In his first set-piece as chancellor, Philip Hammond "hoped to ditch the card tricks and just lay out the grim hand he had been dealt", says Matt Chorley in The Times.
However, he could not do that: Prime Minister Theresa May "demanded rabbits to be pulled from hats – no matter how small, old or riddled with myxomatosis", adds the journalist.
So, while revealing a £122bn explosion in public debt, half of which is due to Brexit, Hammond found room for a £23bn splurge to address the UK's productivity problems and offered a range of measures to help "just about managing" families.
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"But nothing can disguise the fact that today's performance will be best remembered for the way the uncertainty of Brexit seems to have made £100bn disappear. Just like that," Chorley adds.
For Allister Heath of the Daily Telegraph, the problem was not the dire debt figures - "I just don't believe the numbers" - or disappointing prestidigitation. It was the way the Chancellor offered "managerialism" rather than "visionary leadership".
Heath dismisses the whole package as "inbuilt Remainian bias [that] risks becoming self-fulfilling: the Chancellor cannot cut tax because the economy is assumed to slow, so he doesn't and it does".
Instead, he continues, the "real tragedy" is that by failing to cut taxes to boost business, "the government is doing almost nothing to build a new, stronger, free market Britain to capitalise on Brexit".
Larry Elliot of The Guardian agrees the speech was a "sombre affair", but he is concerned more with the lack of real help for a struggling health service and hard-pressed families.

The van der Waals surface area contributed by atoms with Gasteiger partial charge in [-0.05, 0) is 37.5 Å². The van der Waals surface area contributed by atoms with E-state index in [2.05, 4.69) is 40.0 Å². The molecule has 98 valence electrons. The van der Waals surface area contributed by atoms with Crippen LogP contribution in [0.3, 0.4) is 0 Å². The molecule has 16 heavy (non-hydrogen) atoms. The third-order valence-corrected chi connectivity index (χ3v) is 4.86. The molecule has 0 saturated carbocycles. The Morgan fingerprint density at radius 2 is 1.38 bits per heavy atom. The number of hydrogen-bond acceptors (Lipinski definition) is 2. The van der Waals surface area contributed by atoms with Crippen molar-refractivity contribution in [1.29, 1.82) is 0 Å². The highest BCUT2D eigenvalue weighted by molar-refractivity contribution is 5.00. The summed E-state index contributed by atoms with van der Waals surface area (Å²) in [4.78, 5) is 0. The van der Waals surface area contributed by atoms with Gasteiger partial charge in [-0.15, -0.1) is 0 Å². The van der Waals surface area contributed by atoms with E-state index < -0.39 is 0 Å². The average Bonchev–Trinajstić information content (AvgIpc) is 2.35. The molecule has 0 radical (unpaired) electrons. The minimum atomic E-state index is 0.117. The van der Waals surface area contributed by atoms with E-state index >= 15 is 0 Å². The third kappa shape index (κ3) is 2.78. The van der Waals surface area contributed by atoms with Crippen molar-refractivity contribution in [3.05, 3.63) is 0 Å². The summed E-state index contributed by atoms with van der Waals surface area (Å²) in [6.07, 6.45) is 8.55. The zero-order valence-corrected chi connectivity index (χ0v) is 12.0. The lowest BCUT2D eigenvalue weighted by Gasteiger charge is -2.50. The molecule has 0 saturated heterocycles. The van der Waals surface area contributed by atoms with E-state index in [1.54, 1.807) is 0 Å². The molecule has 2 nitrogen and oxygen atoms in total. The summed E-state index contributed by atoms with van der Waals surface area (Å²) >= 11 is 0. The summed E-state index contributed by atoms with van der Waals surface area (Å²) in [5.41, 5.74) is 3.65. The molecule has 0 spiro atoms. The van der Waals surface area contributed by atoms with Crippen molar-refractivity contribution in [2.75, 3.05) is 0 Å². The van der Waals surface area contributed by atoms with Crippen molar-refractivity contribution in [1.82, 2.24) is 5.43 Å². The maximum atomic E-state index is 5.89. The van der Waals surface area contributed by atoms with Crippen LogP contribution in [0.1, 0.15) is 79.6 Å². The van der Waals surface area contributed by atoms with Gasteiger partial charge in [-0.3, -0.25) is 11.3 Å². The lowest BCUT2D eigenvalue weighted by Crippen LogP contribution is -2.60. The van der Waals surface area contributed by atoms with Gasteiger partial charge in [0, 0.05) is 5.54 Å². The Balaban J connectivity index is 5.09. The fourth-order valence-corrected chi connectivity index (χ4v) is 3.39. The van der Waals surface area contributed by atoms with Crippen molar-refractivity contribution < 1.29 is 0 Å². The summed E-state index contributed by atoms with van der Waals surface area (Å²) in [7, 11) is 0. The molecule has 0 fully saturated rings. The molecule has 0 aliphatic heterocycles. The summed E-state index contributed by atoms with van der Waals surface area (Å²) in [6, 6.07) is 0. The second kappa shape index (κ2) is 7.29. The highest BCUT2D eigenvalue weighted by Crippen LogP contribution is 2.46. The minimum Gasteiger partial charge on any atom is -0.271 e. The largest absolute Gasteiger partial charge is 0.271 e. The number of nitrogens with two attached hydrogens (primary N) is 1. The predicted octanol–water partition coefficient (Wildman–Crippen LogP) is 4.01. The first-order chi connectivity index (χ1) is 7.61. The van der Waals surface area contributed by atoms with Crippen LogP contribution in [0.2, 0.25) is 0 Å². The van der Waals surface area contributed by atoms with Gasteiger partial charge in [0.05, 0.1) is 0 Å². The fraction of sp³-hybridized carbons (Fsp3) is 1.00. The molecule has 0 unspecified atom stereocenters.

He writes: "The Child Poverty Action Group has calculated that a single parent with one child and no housing costs earning £15,000 a year will be £170 a year better off as a result of the new universal credit regime.
"But the same person stood to lose out by £3,170 a year as a result of the summer 2015 budget."
Also in the Telegraph, Jeremy Warner agrees the speech was not especially eye-catching. However, he says, "Hammond was never going to be that kind of Chancellor".
"What was sketched out in the forecasts was the worst deterioration in the outlook for the public finances since the financial crisis… Brexit was a vote to leave the EU, not for revolution; a Tory government can never actively promote instability," he says.
He concludes: "If it's the vision thing people demand, then Hammond is not their man. But if it is carefully calibrated treatment of a still sick patient, then this is not a bad first stab at the problem."
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